Synmastia is defined as any situation in which the breast prosthesis crosses the midline, even if it is only on one side. This relatively rare complication is at some times obvious and at other times more subtle, requiring breast manipulation to become apparent. There is no correlation with the use of either silicone- or saline-filled prostheses. The complication is more common in cases in which large prostheses with large base diameters are used, in multiple successive enlargement procedures, when there is a preexisting chest wall deformity, and with the subpectoral positioning of prostheses.

 

63

A 35-year-old woman, gravida 3, para 3, comes to the office for consultation about augmentation mammaplasty with gel prostheses. During the visit, she inquires about the safety of breast-feeding after augmentation mammaplasty with silicone prostheses. She should be informed that the silicone levels in her breast milk after the augmentation will be which of the following?

A ) Similar to the levels in the milk of patients with no prostheses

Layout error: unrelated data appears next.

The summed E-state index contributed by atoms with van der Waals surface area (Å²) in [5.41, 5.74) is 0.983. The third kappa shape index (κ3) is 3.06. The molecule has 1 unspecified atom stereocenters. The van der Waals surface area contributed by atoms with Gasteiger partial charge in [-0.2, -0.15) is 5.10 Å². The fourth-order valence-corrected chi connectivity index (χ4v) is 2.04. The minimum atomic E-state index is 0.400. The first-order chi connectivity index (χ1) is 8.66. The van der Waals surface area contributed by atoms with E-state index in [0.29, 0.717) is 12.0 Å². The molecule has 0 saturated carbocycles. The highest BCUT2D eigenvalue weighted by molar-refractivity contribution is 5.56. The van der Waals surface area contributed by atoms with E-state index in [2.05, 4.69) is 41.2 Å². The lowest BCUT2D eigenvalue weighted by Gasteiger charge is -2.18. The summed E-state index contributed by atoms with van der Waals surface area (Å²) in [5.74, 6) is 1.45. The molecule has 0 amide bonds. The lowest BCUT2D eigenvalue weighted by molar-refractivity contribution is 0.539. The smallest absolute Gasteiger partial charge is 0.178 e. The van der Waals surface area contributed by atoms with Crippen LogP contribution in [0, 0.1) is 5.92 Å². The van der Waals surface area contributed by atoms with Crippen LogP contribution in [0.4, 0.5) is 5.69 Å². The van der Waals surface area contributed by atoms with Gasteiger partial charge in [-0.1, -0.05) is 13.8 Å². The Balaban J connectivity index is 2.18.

B ) Higher than the levels in the milk of patients with no prostheses

C ) Similar to the levels in commercially available infant formula

D ) Higher than the levels in commercially available infant formula
 

The correct response is Option A.

A study by Semple and colleagues compared silicone levels in milk from lactating women with and without prostheses. Mean silicone levels in breast milk of augmented and nonaugmented women were not significantly different (55 ng/mL and 51 ng/mL, respectively). The silicon particle was used as a proxy of silicone.

Interestingly, silicone levels were significantly higher in commercially available infant formulas (4402.5 ng/mL). This study was performed in patients with second-generation gels in the 1990s; third-generation cohesive prostheses have not been tested, although they are likely to have a lower or similar level.

64

Which of the following most appropriately describes the biomechanical characteristic specifically designed to minimize gel diffusion in a third-generation silicone prosthesis?